• The creative industries are a special sector because, while economically increasingly important, they are also about:
      • The resources of identity
      • The resources of affirmation
      • The resources of celebration
      • The resources of social inclusion and cohesion
      • The economy of symbols,values and meanings
      • The quality, vitality and conviviality of lived human environments
      • The resources of a sustainable and creative new economy
      • The development of distinctive local, regional and national identities (and industries) in the context of globalisation and potential homogenisation of cultures( ref. Uruguay Gatt Round/WTO the principles of ‘cultural exception’ and ‘cultural diversity’
  • 14. The Ecology of Culture
    • Dynamic relationship between commercial, independent, community and subsidised sectors
    • Flows of people, talent, skills back and forth between these sectors
    • Importance of informal social networks and networking capacity (social capital)
    • Importance of understanding the processes of this ecology and the ‘critical mass’ that sustains it.
  • 15. The Value Production Chain
    • Pre/creation (social conditions, training, funding)
    • Production (infrastructure and capacity)
    • Dissemination and circulation (distribution through people and places)
    • Positioning, promotion and marketing (dissemination of knowledge)
    • Consumption and usages (how, why, what people are doing and to what ends - audience and market development, co-creation)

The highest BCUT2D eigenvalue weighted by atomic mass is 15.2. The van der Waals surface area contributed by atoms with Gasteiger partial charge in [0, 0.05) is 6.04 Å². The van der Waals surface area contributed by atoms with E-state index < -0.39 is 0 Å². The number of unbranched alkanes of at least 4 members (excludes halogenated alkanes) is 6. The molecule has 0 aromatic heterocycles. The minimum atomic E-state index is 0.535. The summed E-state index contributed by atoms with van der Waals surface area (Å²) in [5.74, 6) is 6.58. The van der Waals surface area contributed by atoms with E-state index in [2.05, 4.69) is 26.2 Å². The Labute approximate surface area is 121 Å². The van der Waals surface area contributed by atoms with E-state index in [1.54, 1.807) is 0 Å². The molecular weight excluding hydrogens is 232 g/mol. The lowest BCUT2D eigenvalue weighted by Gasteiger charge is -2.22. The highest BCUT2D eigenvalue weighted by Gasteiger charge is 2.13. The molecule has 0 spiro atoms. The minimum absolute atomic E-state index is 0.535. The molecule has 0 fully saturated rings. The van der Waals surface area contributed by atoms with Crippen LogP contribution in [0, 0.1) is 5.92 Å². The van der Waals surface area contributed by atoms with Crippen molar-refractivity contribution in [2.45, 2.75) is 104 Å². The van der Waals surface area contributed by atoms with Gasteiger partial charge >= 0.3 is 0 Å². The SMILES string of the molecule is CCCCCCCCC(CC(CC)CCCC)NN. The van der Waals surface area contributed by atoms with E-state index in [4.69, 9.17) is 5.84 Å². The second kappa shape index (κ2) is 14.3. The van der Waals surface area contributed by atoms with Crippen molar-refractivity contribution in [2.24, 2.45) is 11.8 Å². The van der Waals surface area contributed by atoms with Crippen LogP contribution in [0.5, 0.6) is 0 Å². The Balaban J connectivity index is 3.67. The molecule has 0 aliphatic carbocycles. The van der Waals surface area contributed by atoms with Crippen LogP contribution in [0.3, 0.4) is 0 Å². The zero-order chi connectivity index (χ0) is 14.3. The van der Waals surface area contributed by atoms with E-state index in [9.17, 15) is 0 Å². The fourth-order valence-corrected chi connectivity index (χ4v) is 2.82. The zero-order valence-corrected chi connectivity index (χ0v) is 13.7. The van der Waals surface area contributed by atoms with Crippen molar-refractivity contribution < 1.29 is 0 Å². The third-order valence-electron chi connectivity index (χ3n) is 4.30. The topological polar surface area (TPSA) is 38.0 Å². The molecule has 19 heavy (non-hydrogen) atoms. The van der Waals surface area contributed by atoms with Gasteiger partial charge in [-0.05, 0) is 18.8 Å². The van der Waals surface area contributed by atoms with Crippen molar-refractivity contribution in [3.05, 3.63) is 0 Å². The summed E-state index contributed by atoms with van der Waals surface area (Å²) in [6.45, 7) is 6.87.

• 16. The Creative Class and the ‘Creativity Index’
    • Creative class/bohemian/ share of the work force (measured by SOCs)
    • High Tech Industry presence
    • Innovation index (patents per capita)
    • Diversity index (overseas born, gays)
  • 17. The Hong Kong Creativity Index
    • Manifestations of creativity (patents, etc)
    • Structural/Institutional Capital (legal system, IP, treaties, etc)
    • Human Capital (qualifications, mobility, R&D spend)
    • Social Capital (charitable donations, volunteer levels, civic engagement)
    • Cultural Capital (cultural expenditure, participation rates, values placed on cultural activity)
  • 18. The UK Creative Economy Programme
    • www. cep .culture. gov . uk  
    • “ The Creative Economy Programme is the first step in the DCMS goal to make the UK the world's creative hub .”
    • 7 working groups and reports:
    • Infrastructure
    • Competition and Intellectual Property
    • Access to Finance and Business Support
    • Education and Skills
    • Diversity
    • Technology Evidence and Analysis